Why Walking Is Good For Your Heart and Arteries


Logging more steps each day may positively affect more than just your waistline, your energy level and your mood — your arteries may also thank you.

Sedentary, overweight people are more likely to have stiff, hardened arteries, which are associated with heart disease and its complications. People who exercise regularly are more likely to have flexible and more elastic arteries, which is better for heart health.

According to a recent study meta-analysis in Hypertension, higher physical activity levels may have a positive effect on arterial flexibility. Using data from 10 previously published studies, the researchers looked at the number of steps per day that people took, along with the stiffness or elasticity of their arteries, which the researchers measured using a technique called pulse wave velocity.


Based on the pulse wave velocity measurements, researchers found people who were the most physically active — those who took more than 10,000 steps per day — seemed to have the most elastic arteries, while those who were the most sedentary — those who took fewer than 5,000 steps per day — appeared to have the stiffest arteries. The research also suggested every additional 1,000 steps per day that people took may have had positive effects on arterial elasticity, even among sedentary people.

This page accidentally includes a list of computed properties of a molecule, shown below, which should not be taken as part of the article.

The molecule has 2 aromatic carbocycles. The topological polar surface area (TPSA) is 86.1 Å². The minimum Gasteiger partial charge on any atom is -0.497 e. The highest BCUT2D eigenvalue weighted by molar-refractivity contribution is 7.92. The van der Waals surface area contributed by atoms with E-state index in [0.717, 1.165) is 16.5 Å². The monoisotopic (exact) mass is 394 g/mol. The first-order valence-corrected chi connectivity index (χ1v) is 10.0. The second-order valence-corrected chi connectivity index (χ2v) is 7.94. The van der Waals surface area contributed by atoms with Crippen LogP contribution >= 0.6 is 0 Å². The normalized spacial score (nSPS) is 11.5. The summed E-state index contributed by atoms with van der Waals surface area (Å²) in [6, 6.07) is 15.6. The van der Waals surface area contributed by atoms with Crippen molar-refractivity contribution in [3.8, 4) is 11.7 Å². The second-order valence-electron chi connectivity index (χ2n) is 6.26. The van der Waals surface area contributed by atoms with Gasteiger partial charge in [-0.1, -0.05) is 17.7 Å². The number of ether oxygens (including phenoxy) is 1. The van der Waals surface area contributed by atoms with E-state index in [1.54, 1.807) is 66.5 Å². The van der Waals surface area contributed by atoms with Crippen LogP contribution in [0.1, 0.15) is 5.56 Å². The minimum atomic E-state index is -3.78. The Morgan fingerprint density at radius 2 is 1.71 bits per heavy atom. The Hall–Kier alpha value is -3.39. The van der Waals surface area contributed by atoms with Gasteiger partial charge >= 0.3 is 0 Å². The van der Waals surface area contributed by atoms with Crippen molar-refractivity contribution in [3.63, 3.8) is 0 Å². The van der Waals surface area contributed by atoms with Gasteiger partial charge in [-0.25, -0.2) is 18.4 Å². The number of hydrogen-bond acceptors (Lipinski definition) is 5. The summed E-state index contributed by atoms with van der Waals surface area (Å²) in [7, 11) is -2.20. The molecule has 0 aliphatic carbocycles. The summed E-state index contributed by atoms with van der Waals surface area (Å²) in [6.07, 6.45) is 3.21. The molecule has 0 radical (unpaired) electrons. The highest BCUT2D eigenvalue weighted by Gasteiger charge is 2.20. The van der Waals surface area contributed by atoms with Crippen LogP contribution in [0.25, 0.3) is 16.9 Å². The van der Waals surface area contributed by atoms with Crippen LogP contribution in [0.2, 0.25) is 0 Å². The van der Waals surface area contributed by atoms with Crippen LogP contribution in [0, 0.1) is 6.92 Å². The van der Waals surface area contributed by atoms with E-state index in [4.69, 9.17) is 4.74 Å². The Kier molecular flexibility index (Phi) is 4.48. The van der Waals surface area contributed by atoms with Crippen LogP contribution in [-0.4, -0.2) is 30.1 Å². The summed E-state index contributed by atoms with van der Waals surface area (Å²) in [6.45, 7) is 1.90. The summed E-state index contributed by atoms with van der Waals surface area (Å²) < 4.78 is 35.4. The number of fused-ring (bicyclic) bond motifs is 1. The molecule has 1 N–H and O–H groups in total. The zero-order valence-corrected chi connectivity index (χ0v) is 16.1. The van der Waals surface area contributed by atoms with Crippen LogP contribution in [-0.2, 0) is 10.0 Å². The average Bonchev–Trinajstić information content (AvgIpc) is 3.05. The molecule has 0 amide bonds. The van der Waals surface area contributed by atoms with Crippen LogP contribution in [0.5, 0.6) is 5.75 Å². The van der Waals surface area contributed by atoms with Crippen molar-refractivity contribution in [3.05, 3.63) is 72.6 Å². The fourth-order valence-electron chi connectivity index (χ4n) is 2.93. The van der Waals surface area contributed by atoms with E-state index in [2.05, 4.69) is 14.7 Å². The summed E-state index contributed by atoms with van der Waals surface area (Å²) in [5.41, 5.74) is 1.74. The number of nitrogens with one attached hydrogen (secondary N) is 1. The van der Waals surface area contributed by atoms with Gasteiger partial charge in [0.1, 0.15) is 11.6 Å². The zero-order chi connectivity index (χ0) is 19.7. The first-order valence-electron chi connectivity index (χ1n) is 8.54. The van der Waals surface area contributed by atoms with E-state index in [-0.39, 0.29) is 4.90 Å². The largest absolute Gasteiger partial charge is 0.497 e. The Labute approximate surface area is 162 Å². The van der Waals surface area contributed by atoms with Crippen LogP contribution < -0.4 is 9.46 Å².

While many people strive for 10,000 steps daily, there are also benefits to taking a greater number of steps or even fewer steps. “More is generally better, so 10,000 is better than 5,000, and 7,000 is probably better than 5,000,” says study author Catrine Tudor-Locke, PhD, professor and associate dean of research at the University of Massachusetts Amherst’s School of Public Health and Health Sciences.


“There is nothing magical about walking 10,000 steps per day, which is approximately 5 miles,” says Dr. Jerry Fleg, a medical officer in the National Heart, Lung and Blood Institute’s division of cardiovascular sciences. “Many studies have shown benefits in reducing cardiovascular disease events with substantially lower levels of activity, although there is generally a greater benefit at higher activity levels.”

If the idea of walking 10,000 steps per day seems overwhelming, don’t worry. “Any amount of activity is beneficial, and some activity is better than none,” says Fleg. “A recent study of elderly sedentary women, which used step counts as the measure, showed more steps/activity, even when not meeting 10,000 steps, was associated with significantly decreased risk of premature mortality.” Even a 10-minute walk can have significant health benefits and you can build your way up to more steps over time.


Walking more is good for your overall health, and it may also help your arteries become more flexible, although there isn’t a set number of steps per day that may lead to arterial improvements. Further research is needed to see if walking significantly more than 10,000 steps per day could have an even greater benefit on arterial health, notes Tudor-Locke. “At the end of the day, this study is just one more piece of evidence that suggests walking more is beneficial for your health.”

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